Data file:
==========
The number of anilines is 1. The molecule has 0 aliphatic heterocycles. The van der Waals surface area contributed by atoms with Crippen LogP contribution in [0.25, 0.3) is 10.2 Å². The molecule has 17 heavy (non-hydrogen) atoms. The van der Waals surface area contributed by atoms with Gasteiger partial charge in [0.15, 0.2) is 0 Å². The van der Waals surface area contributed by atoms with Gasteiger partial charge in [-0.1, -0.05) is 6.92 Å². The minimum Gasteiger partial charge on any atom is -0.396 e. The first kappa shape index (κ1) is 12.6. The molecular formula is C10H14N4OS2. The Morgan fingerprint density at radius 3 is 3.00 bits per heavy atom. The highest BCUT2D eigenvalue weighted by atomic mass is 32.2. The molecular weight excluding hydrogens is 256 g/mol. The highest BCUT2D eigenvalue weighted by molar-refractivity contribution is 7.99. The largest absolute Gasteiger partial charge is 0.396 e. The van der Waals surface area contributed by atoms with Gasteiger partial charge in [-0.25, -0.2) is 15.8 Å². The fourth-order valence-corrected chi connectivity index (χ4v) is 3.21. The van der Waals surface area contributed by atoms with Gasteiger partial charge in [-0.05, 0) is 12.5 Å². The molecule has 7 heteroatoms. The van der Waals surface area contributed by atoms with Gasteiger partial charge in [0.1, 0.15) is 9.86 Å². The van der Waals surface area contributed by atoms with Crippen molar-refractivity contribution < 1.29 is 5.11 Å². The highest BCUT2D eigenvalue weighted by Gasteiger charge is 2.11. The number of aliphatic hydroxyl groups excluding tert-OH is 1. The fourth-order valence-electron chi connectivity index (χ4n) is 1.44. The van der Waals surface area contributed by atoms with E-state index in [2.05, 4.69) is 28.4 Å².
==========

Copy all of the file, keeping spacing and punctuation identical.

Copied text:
The number of anilines is 1. The molecule has 0 aliphatic heterocycles. The van der Waals surface area contributed by atoms with Crippen LogP contribution in [0.25, 0.3) is 10.2 Å². The molecule has 17 heavy (non-hydrogen) atoms. The van der Waals surface area contributed by atoms with Gasteiger partial charge in [0.15, 0.2) is 0 Å². The van der Waals surface area contributed by atoms with Gasteiger partial charge in [-0.1, -0.05) is 6.92 Å². The minimum Gasteiger partial charge on any atom is -0.396 e. The first kappa shape index (κ1) is 12.6. The molecular formula is C10H14N4OS2. The Morgan fingerprint density at radius 3 is 3.00 bits per heavy atom. The highest BCUT2D eigenvalue weighted by atomic mass is 32.2. The molecular weight excluding hydrogens is 256 g/mol. The highest BCUT2D eigenvalue weighted by molar-refractivity contribution is 7.99. The largest absolute Gasteiger partial charge is 0.396 e. The van der Waals surface area contributed by atoms with Gasteiger partial charge in [-0.25, -0.2) is 15.8 Å². The fourth-order valence-corrected chi connectivity index (χ4v) is 3.21. The van der Waals surface area contributed by atoms with Gasteiger partial charge in [-0.05, 0) is 12.5 Å². The molecule has 7 heteroatoms. The van der Waals surface area contributed by atoms with Gasteiger partial charge in [0.1, 0.15) is 9.86 Å². The van der Waals surface area contributed by atoms with Crippen molar-refractivity contribution < 1.29 is 5.11 Å². The highest BCUT2D eigenvalue weighted by Gasteiger charge is 2.11. The number of aliphatic hydroxyl groups excluding tert-OH is 1. The fourth-order valence-electron chi connectivity index (χ4n) is 1.44. The van der Waals surface area contributed by atoms with E-state index in [2.05, 4.69) is 28.4 Å².